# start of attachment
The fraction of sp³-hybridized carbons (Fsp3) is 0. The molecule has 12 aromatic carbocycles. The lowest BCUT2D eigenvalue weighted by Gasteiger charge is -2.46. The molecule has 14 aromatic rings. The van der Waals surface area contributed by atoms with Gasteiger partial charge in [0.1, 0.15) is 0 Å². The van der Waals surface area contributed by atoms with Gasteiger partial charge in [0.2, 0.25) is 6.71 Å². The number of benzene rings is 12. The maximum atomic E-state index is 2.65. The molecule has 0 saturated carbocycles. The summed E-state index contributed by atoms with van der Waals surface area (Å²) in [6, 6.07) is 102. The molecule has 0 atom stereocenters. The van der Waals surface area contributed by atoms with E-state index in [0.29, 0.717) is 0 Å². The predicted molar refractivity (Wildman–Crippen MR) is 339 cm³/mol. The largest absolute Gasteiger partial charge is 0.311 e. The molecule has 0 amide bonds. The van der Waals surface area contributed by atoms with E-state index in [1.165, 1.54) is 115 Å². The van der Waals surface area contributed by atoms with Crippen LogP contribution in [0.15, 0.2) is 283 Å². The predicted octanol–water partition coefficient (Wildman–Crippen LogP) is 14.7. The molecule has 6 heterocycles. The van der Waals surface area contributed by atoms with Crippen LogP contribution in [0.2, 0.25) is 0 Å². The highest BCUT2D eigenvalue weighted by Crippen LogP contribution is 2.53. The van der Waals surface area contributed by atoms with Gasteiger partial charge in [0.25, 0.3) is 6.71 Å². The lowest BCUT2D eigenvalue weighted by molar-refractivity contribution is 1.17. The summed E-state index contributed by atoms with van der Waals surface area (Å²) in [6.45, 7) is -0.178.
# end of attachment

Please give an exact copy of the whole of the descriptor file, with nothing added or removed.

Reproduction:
The fraction of sp³-hybridized carbons (Fsp3) is 0. The molecule has 12 aromatic carbocycles. The lowest BCUT2D eigenvalue weighted by Gasteiger charge is -2.46. The molecule has 14 aromatic rings. The van der Waals surface area contributed by atoms with Gasteiger partial charge in [0.1, 0.15) is 0 Å². The van der Waals surface area contributed by atoms with Gasteiger partial charge in [0.2, 0.25) is 6.71 Å². The number of benzene rings is 12. The maximum atomic E-state index is 2.65. The molecule has 0 saturated carbocycles. The summed E-state index contributed by atoms with van der Waals surface area (Å²) in [6, 6.07) is 102. The molecule has 0 atom stereocenters. The van der Waals surface area contributed by atoms with E-state index in [0.29, 0.717) is 0 Å². The predicted molar refractivity (Wildman–Crippen MR) is 339 cm³/mol. The largest absolute Gasteiger partial charge is 0.311 e. The molecule has 0 amide bonds. The van der Waals surface area contributed by atoms with E-state index in [1.165, 1.54) is 115 Å². The van der Waals surface area contributed by atoms with Crippen LogP contribution in [0.15, 0.2) is 283 Å². The predicted octanol–water partition coefficient (Wildman–Crippen LogP) is 14.7. The molecule has 6 heterocycles. The van der Waals surface area contributed by atoms with Crippen LogP contribution in [0.2, 0.25) is 0 Å². The highest BCUT2D eigenvalue weighted by Crippen LogP contribution is 2.53. The van der Waals surface area contributed by atoms with Gasteiger partial charge in [0.25, 0.3) is 6.71 Å². The lowest BCUT2D eigenvalue weighted by molar-refractivity contribution is 1.17. The summed E-state index contributed by atoms with van der Waals surface area (Å²) in [6.45, 7) is -0.178.